lunes, 12 de diciembre de 2011

The Costs of War

Nota: algunas de las columnas que escribo quincenalmente para el periodico El Tiempo de Colombia, son traducidas al inglés y publicadas por WatchingAmer­, un portal de Internet cuyo objetivo es reflejar de la manera más fiel posible, lo que se piensa en otros países acerca de Estados Unidos y de sus políticas. La columna que incluyo a continuación fue publicada en a comienzos de septiembre.

New York.- In one week it will be 10 years since the terror attacks on the twin towers, an event that defined a century and impacted the daily lives of Americans. I remember exactly what I was doing when I first saw the image of those burning buildings. But the moment that stayed recorded in my mind in the days that followed the attack was the speech President George W. Bush gave before Congress. Even though it wasn’t my war, nor was it my country that was attacked, the night of the speech I felt the need to listen to Bush and to applaud inside when he promised, not only in the name of his country but also on behalf of the free world, that he would bring justice. If the Islamic fundamentalists wanted war, that is what they would receive.
A decade later, revengeful euphoria has been replaced by a mix of exhaustion and skepticism. Bush never promised to deliver a quick war. But not even in his worst nightmares could he have imagined to see his country bogged down on so many fronts and without an end in sight. The War on Terror has been the longest and, possibly, the costliest war in American history.
The numbers vary according to the source, but it is believed that the economic cost of the conflict could be between $3 billion and $5 billion. American military spending has doubled in the last 10 years, which, when added to the tax cuts promoted by Bush in the era of the attack, has had disastrous consequences for the government’s economy and for individuals.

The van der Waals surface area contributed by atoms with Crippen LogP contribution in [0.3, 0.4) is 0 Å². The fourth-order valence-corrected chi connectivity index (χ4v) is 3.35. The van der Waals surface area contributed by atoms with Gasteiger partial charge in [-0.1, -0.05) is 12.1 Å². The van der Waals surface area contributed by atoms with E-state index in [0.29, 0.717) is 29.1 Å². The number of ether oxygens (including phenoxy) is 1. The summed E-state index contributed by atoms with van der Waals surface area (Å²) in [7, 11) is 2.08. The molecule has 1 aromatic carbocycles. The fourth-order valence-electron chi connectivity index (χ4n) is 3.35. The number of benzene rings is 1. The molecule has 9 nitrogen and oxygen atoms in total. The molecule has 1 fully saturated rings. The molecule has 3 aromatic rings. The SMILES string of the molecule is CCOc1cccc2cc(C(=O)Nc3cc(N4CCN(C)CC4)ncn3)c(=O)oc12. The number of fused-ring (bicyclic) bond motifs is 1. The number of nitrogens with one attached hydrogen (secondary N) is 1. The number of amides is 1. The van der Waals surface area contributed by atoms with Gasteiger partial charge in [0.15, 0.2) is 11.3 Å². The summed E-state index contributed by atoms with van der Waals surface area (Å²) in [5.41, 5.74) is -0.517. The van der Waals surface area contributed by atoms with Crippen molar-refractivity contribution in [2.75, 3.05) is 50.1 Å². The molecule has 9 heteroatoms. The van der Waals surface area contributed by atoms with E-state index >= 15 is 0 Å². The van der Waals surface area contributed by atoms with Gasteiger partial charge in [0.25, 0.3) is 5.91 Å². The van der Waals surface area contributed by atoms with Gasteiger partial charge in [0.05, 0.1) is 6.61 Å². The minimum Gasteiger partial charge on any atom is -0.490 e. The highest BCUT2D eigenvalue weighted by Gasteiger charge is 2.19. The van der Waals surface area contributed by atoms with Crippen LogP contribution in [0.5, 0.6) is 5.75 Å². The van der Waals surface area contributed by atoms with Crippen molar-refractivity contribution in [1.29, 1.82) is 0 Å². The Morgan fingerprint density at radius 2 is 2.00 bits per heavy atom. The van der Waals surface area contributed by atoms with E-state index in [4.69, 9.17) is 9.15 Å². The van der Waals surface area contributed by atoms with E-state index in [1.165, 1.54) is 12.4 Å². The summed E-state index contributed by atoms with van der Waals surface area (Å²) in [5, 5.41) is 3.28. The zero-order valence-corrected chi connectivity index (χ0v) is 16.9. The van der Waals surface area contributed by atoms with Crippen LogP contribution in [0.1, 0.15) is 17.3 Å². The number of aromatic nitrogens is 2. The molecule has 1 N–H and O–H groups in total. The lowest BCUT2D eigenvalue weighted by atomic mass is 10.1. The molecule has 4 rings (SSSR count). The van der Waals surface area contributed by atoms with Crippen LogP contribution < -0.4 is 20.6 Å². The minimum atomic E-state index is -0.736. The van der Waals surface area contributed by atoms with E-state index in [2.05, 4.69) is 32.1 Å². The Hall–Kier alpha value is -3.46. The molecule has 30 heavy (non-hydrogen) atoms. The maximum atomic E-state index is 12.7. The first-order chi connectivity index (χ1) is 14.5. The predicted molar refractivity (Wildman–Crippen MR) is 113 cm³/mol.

Ultimately, the cost of the war has come out of the pockets of households, each one of which, according to the Nobel prize-winning economist, Joseph Stiglitz, had to disburse around $17,000.
The human cost is even more difficult to estimate, but equally devastating. The total number of dead soldiers, insurgents and civilians in Iraq, Afghanistan and Pakistan has reached 250,000. If the number of injured is added, the total could reach a million, and the figure would rise to 7 million or 8 million if refugees and internally displaced persons were accounted for.
All life is valuable, and I am not going to make comparisons; however, anywhere you look, the balance is disproportionate with the total number of dead on Sept. 11 — around 3,000 people.
Finally, the war has also had a cost in moral terms, not only because the United States invaded Iraq with the false premise that Saddam Hussein's regime had weapons of mass destruction, but also because, in the “fog of war,” it has violated the human rights it has always claimed to defend.
The campaign against fundamentalism has not brought the benefits of stability or democracy to the countries where it has been waged. Nor has it served to gain the good faith of sectors of the population in danger of being radicalized.
What is particularly bitter and disappointing is that after having paid such a high price and having inflicted enormous suffering on so many innocents, the life of Americans is more uncertain. The economy is more fragile, security is more precarious, [and] daily routine — in airports, governmental offices, banks — is more bureaucratic and difficult to navigate.
It would be difficult to just blame George Bush and his war-like mentality. But it is fair to say that along with him, there were millions — from inside and outside the United States — who wrapped themselves in the flag of justice and clamored for revenge. As Americans prepare to remember al-Qaida’s bloody attack, these days are also an opportunity to reflect on the bloody consequences.
Translated by Arie Braizblot
Edited by Heidi Kaufmann

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